In Ecuador, especially in poor areas, many children do not have access to basic health care. We aim to prevent early pregnancy and improve the quality of care for pregnant girls. Children grow up in an environment, where violence is a major problem. In this context, we help young people in conflict with the law rehabilitate and to reintegrate into society. We also protect children from exploitation and risky migration.

What we do

Juvenile justice

We help young people in conflict with the law avoid incarceration by developing alternative measures that encourage rehabilitation. We work in coordination with the justice system by training judges, prosecutors, lawyers, detention personnel and police officers in restorative justice. Toy libraries in centres allow young people in conflict with the law to play games which improve their social skills, help them take responsibility for the acts committed and to better reintegrate into society after their sentence.

Child migrants

Our projects aim to protect children and young people who lack opportunities and are at risk of exploitation in their home and host communities. Our experts inform them about the risks of exploitation, abuse and trafficking during migration. They also sensitize communities on how to better protect children on the move. After signing an agreement on child mobility with parliament, we have become one of the region's key actors.

Mother and child health

In Santo Domingo province, we work with health services to improve the health of children and their mothers, who are often still adolescents. Our local teams focus on raising awareness to prevent early pregnancy in a country where 26% of women say they gave birth before 19. In mother-clubs, we protect pregnant adolescents and young mothers with their children and promote the access to medical services by training professionals. We also sensitize the young people about educating children without violence.

Earthquake emergency intervention

On 16th April 2016, an earthquake registering 7.8 on the Richter scale struck the Ecuadorian coast, leaving hundreds of fatalities and making thousands of people homeless. Tdh quickly started working in the camps set up by the government, developing psychosocial and recreational activities designed to help children. Tdh also distributed essential goods and hygiene products to improve the families’ living conditions in the camps. Finally, Tdh ran activities promoting health and hygiene like washing hands, managing water, promoting breastfeeding, and also offers access to drinking water.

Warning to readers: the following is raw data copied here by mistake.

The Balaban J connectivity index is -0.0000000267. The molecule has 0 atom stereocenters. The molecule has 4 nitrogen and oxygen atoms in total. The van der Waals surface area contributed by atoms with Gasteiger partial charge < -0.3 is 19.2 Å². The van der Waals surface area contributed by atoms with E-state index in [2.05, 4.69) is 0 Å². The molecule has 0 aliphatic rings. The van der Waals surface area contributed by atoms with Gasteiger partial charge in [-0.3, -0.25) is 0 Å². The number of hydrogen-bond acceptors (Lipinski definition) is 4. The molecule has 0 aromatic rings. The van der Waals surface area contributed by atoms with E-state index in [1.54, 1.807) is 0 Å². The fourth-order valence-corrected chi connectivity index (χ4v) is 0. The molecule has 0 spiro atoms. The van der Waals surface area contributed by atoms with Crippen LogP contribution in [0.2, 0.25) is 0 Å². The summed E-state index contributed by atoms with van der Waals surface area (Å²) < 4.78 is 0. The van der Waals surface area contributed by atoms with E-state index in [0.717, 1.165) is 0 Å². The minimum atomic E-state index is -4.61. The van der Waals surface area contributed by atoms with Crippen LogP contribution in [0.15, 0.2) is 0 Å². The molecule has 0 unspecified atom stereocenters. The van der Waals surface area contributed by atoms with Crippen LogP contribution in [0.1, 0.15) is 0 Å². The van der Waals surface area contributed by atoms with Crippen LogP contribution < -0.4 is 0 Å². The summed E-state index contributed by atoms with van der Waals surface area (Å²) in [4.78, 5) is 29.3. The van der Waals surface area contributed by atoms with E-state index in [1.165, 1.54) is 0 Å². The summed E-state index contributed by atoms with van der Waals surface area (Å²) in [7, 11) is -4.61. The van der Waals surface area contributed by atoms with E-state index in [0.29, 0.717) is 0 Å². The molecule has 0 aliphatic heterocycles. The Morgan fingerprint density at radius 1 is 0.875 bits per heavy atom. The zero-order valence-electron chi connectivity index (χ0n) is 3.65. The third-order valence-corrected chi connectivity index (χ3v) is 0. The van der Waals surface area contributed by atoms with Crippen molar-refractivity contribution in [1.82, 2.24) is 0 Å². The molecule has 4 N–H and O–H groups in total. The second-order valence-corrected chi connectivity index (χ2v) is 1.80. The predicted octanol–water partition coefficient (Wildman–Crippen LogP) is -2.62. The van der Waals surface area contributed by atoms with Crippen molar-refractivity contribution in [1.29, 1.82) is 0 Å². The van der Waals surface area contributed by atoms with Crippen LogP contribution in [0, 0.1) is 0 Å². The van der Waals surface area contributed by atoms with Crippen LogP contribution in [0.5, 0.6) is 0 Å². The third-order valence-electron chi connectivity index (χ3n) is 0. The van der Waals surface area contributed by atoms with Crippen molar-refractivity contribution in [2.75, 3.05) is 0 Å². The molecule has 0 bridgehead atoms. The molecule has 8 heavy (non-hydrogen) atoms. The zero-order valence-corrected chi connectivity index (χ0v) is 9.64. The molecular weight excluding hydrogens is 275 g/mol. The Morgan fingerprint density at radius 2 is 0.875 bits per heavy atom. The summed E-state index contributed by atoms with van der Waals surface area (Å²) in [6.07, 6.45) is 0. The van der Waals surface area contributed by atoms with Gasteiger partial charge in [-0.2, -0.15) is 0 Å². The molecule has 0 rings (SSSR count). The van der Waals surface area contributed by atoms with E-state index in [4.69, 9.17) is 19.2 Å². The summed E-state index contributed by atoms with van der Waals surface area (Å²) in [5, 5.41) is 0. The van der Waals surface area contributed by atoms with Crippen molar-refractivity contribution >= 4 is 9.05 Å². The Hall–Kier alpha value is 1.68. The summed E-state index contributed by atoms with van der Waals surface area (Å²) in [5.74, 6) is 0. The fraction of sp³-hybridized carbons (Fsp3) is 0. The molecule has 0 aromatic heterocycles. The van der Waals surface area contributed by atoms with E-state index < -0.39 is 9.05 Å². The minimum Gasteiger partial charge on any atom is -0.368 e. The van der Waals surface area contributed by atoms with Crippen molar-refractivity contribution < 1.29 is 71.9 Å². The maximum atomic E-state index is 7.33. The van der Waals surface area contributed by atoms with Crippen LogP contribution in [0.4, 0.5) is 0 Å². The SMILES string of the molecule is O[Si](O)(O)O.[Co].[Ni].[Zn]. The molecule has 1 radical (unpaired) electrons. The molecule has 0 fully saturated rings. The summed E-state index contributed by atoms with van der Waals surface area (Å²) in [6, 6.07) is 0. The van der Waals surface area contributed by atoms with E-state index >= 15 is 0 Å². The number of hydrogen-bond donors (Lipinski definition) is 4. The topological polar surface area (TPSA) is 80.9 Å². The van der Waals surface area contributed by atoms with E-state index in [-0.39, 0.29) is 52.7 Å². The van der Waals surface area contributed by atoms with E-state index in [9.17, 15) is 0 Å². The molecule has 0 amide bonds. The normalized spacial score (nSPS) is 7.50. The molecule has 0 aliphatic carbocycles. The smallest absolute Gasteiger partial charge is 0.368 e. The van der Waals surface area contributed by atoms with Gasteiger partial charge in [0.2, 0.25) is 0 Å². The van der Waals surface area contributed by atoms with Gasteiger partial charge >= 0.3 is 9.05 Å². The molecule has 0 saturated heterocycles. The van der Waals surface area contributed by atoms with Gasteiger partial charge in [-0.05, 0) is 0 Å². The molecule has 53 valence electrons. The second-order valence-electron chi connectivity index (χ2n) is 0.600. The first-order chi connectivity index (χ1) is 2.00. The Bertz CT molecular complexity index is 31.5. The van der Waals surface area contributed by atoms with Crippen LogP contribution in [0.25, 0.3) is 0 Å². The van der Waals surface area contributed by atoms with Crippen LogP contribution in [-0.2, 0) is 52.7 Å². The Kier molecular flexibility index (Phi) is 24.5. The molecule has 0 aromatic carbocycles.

Humberto, who is physically handicapped, grew up in a poor environment. His parents did not have the money to feed him properly. When he met one of Terre des hommes' community workers, he was malnourished. He was given treatment and follow-up care.

Humberto, a resident in one of the communities of Santo Domingo de los Colorados


Terre des hommes in Ecuador

Beneficiaries 2016


49,894 people

Expatriate / local employees


1 / 7

Budget 2017


CHF 558,000.-




Where we work

Supported by


Tdh begins operations in Ecuador by opening centres welcoming children left to fend for themselves in a public dump in Quito. Our project is quickly taken over by the Niñez y Vida foundation, a local NGO.
Tdh launches a project to create self-organised childcare centres in Quito's underprivileged neighbourhoods.
Tdh begins supporting a project tackling child abuse and domestic violence in the capital's underprivileged neighbourhoods.
A project supporting mother and child health, child protection and community development is launched in Santo Domingo.

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Related publications

Making an impact for children: Annual Report 2017
Community practices in child protection. Examples of Brazil, Colombia, Peru, Ecuador and Nicaragua
Thematic Policy 2014 - Restorative Juvenile Justice

Related publications